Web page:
In her 11-year career as a dog trainer in New York City, Rachel Lane has worked with thousands of misbehaving mutts and their overwhelmed owners. Behind each canine crisis, she always finds a pet and a human that could have used her help much sooner.

“If you start working with a puppy in its first 8 to 10 weeks, you can prevent the older dog behaviors I get calls about and keep a lot of problems from occurring in the first place,” she said. “So many dogs end up in shelters or euthanized because of behavior that could have been addressed if they were better socialized as a puppy.”

Lane is a professionally certified trainer who has worked with dogs and people of all ages, teaching skills ranging from care and obedience to basketball and skateboarding. Through her business, Leash & Learn, she offers in-home training for dogs and their owners and a variety of packages designed to support busy families and working professionals.

But as she advanced in her career, Lane yearned to broaden her education and expand her impact in the field of canine behavior and welfare.

“I had some certifications, but I felt I did a lot of learning from here and there, piecing things together from online studies and seminars,” she said. “I wanted to find a cohesive academic program that would support me as a practitioner, to make sure I wasn’t missing anything.”

In Virginia Tech’s Online Master of Agriculture and Life Sciences program in the College of Agriculture and Life Sciences, Lane found “a perfect fit.” This month, she will graduate from the program’s first cohort with a master’s degree in applied animal behavior and welfare, a broadened community of professional peers, and a master’s thesis examining a topic near and dear to her heart: the importance of early socialization for puppies.

“It really has helped with my confidence,” she said. “I feel much more comfortable reading research papers and applying the takeaways to my job. I can ask other trainers from the program questions and use them as a sounding board. The professors and instructors are top-notch and always willing to make themselves available. I’ve loved the program and I’m going to be sad when it’s finished.”

Lane with Dustin on Virginia tech's Blacksburg campus. Image courtesy of Lane.

Rachel and Dustin at Virginia Tech's Blacksburg campus.
Rachel Lane and her dog, Dustin, on the Blacksburg campus. Image courtesy of Rachel Lane.

Growing up, Lane always wanted to be a dog trainer but didn’t know there were college programs that would allow her to pursue her passion. Her high school counselor told her there was no professional path to dog training and encouraged her to get a college degree. She enrolled at the City College of New York and earned dual bachelor’s degrees in advertising and public relations and digital design.

But Lane didn’t give up on her dream of becoming a dog trainer. While in her first year of college, she landed an apprenticeship with a well-regarded trainer. Within the next few years, she earned her professional certification and built a thriving business.

After searching for several years for an online master’s program that supported working animal behavior and welfare practitioners, Lane found Virginia Tech. Launched in fall 2020, the online Master of Agriculture and Life Sciences in applied animal behavior and welfare allows professionals to expand their knowledge of behavioral principles, and ultimately, improve the lives of animals and their caregivers.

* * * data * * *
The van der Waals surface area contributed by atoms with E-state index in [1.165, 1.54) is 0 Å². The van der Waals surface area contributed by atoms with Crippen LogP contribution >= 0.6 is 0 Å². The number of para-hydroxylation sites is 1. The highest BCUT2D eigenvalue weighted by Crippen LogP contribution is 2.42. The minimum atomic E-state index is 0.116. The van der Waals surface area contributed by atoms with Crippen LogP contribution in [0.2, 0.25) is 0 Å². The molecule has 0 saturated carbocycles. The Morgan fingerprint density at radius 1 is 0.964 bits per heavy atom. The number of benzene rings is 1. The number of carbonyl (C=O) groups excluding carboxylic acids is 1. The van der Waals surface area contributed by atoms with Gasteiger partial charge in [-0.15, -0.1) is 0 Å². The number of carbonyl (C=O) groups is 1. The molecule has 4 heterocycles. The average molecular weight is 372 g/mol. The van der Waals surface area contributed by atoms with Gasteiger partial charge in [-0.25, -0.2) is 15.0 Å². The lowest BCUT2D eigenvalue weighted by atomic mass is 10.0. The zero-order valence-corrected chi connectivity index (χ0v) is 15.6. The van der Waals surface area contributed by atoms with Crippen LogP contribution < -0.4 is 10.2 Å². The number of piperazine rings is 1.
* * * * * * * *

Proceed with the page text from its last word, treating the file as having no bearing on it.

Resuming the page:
According to Associate Professor of applied animal behavior and welfare Erica Feuerbacher, who coordinates the program, Virginia Tech offers one of only two online animal behavior and welfare programs in the country.

“Our curriculum is designed to provide the academic requirements for students to be eligible for the Associate Certified Applied Animal Behaviorist certification from the Animal Behavior Society, currently the only applied animal behavior certification in the United States that has an academic requirement,” Feuerbacher said.

For her master’s thesis, Lane focused on an issue she encounters regularly in dog training: helping owners learn how to socialize their puppies.

“Puppies need strong, early, positive interactions with new people in order to become properly socialized, but it’s often hard for owners to read their dog’s body language and understand whether it’s enjoying an interaction or experiencing stress,” she said. “Those signs of stress can quickly turn into aggression. By teaching people the precursors to aggressive behavior, we hope to avoid a negative or dangerous situation.”

Lane developed an online survey to measure dog owners’ ability to read how puppies respond to meeting new people. The survey invites participants to watch three videos of puppies greeting strangers and share their impressions of the puppy’s response. After the survey, participants read a training module on the signs of stress and then re-take the survey. The responses will help Lane identify which types of instruction best enable people to read dogs’ behavior.

After graduation, Lane hopes to work with Feuerbacher and her research mentor, Lisa Gunter, to publish findings from the project that will provide helpful guidance for professionals and puppy owners on successful approaches for puppy socialization.

“There is a lot we still don’t know about how best to socialize puppies. Rachel’s work is an important step in that understanding,” Feuerbacher said. “What happens to puppies and their experiences can have long-term impacts on their behavior, so we have to be hyper-aware of making sure our puppies feel safe and that they are learning skills to function well in a human-centric world. We want owners to see themselves as advocates for their dogs and that starts with being able to see all the subtle things their dogs are telling them.”

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